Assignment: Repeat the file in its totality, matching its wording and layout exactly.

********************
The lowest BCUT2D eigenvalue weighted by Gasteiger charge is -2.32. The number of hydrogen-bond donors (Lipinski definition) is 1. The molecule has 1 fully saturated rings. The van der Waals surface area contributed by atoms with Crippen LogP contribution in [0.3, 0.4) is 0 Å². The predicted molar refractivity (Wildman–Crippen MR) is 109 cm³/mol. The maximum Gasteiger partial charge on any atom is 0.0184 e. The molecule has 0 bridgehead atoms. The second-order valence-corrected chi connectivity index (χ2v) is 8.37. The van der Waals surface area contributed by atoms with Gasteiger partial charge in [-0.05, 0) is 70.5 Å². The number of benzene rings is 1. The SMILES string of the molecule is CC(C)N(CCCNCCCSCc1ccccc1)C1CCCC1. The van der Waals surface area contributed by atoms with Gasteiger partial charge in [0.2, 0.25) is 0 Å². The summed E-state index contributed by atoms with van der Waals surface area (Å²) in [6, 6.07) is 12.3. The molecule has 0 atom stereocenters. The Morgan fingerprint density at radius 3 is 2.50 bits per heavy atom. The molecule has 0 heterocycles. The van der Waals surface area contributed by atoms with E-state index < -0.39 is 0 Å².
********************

The lowest BCUT2D eigenvalue weighted by Gasteiger charge is -2.32. The number of hydrogen-bond donors (Lipinski definition) is 1. The molecule has 1 fully saturated rings. The van der Waals surface area contributed by atoms with Crippen LogP contribution in [0.3, 0.4) is 0 Å². The predicted molar refractivity (Wildman–Crippen MR) is 109 cm³/mol. The maximum Gasteiger partial charge on any atom is 0.0184 e. The molecule has 0 bridgehead atoms. The second-order valence-corrected chi connectivity index (χ2v) is 8.37. The van der Waals surface area contributed by atoms with Gasteiger partial charge in [-0.05, 0) is 70.5 Å². The number of benzene rings is 1. The SMILES string of the molecule is CC(C)N(CCCNCCCSCc1ccccc1)C1CCCC1. The van der Waals surface area contributed by atoms with Gasteiger partial charge in [0.2, 0.25) is 0 Å². The summed E-state index contributed by atoms with van der Waals surface area (Å²) in [6, 6.07) is 12.3. The molecule has 0 atom stereocenters. The Morgan fingerprint density at radius 3 is 2.50 bits per heavy atom. The molecule has 0 heterocycles. The van der Waals surface area contributed by atoms with E-state index < -0.39 is 0 Å².